I first discovered the work of William Burroughs in a BBC documentary that was broadcast in the early 1980s, and it was a total revelation. Seems like I was in good company; a lot of the feelings I experienced are articulated by William Gibson, writing in Wired, who penned this interesting history of sampling culture:
“I discovered that Burroughs had incorporated snippets of other writers' texts into his work, an action I knew my teachers would have called plagiarism. [the] "cut-up method," as Burroughs called it, was central to whatever it was he thought he was doing, and that he quite literally believed it to be akin to magic…Some of these borrowings had been lifted from American science fiction of the '40s and '50s, adding a secondary shock of recognition for me… Nothing, in all my experience of literature since, has ever been quite as remarkable for me, and nothing has ever had as strong an effect on my sense of the sheer possibilities of writing… Meanwhile, in the early '70s in Jamaica, King Tubby and Lee "Scratch" Perry… were deconstructing recorded music. Using astonishingly primitive predigital hardware, they created what they called versions. The recombinant nature of their means of production quickly spread to DJs in New York and London… Our culture no longer bothers to use words like appropriation or borrowing to describe those very activities… an endless, recombinant, and fundamentally social process generates countless hours of creative product”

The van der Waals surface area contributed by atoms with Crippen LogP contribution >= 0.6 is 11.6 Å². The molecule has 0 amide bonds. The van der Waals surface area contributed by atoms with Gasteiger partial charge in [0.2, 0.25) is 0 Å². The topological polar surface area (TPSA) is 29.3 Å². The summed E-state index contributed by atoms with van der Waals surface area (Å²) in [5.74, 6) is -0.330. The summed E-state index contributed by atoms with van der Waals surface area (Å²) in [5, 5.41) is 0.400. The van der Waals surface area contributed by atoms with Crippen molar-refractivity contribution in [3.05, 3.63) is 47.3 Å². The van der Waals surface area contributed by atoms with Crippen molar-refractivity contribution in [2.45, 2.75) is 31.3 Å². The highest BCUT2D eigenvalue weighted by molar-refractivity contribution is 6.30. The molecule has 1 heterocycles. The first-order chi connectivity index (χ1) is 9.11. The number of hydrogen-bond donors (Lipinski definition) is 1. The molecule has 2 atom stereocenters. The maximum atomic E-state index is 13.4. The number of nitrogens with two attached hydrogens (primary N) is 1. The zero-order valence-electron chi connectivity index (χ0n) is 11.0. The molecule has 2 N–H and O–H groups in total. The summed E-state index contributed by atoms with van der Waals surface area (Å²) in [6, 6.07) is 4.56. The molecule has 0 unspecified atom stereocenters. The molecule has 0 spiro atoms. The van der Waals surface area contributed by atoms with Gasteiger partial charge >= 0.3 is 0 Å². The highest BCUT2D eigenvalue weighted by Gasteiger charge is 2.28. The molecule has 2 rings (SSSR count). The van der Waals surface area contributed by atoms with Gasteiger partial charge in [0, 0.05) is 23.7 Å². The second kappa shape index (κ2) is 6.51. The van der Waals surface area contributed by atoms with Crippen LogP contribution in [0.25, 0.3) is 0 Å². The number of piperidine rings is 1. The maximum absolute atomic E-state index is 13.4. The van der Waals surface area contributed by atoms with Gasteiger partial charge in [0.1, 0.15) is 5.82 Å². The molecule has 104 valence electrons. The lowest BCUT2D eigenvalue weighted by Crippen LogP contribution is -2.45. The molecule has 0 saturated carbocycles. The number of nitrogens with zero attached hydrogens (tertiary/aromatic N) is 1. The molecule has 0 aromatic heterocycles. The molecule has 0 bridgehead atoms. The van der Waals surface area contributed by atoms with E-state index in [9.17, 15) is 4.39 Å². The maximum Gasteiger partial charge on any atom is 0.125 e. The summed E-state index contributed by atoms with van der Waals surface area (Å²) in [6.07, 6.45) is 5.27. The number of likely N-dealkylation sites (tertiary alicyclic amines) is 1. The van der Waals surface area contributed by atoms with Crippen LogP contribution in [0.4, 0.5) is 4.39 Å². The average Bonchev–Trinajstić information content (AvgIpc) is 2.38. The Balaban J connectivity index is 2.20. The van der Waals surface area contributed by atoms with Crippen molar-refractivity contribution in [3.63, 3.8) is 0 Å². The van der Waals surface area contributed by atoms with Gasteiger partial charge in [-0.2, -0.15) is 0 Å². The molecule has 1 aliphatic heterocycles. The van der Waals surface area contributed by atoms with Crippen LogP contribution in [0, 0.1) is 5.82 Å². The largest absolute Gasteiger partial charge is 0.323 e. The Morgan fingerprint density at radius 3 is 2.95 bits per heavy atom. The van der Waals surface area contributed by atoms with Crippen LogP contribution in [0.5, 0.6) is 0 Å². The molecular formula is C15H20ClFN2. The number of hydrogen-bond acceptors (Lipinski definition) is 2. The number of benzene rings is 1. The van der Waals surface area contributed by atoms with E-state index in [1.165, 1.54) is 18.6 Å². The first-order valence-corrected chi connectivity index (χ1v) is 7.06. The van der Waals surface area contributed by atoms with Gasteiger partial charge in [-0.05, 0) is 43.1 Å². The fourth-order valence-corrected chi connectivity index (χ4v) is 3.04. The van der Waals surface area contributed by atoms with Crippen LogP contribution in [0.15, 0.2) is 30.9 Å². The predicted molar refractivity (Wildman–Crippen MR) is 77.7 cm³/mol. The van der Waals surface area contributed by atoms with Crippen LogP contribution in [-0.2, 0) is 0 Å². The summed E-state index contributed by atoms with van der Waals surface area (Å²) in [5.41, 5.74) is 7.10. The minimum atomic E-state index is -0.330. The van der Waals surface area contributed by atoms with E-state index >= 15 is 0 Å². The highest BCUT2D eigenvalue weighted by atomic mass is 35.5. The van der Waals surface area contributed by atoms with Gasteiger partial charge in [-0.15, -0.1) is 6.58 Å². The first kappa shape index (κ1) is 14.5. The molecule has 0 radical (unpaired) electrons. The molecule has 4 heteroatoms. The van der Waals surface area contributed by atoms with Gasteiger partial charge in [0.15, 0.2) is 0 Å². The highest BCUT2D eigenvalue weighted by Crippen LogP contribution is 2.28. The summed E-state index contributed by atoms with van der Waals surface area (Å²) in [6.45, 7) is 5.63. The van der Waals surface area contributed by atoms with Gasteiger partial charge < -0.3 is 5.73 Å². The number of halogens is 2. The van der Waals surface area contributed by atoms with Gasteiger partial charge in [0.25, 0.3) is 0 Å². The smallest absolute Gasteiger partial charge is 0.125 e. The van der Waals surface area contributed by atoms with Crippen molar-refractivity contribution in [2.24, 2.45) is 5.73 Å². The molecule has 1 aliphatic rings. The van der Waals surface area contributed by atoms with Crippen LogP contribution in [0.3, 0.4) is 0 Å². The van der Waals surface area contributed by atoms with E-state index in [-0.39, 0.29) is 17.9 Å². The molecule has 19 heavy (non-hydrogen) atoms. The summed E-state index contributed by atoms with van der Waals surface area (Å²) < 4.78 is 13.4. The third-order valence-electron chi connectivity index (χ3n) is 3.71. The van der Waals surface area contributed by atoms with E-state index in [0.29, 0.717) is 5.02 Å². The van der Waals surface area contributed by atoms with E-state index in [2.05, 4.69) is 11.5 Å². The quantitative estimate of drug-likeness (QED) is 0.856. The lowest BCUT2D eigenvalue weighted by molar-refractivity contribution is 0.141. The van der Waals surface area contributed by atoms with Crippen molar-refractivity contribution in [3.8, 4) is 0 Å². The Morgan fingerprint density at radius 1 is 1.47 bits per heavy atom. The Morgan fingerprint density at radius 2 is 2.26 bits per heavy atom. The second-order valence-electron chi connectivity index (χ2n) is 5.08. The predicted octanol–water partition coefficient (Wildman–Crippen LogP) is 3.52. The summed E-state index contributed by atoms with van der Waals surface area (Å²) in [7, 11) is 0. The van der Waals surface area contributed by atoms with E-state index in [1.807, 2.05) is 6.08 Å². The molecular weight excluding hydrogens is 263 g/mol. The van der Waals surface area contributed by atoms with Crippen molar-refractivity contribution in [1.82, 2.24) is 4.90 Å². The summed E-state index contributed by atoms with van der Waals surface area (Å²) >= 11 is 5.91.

Links for William Burroughs...
Hear Burroughs himself speak about the cut up method, courtesy of BBC four.
Feedback from Watergate to The Garden Of Eden a fascinating and increasingly prescient essay about surveillence culture by William S. Burroughs
Other examples of Burroughs' writing can be found at EHN's Reading List
Wikipedia's entry on sampling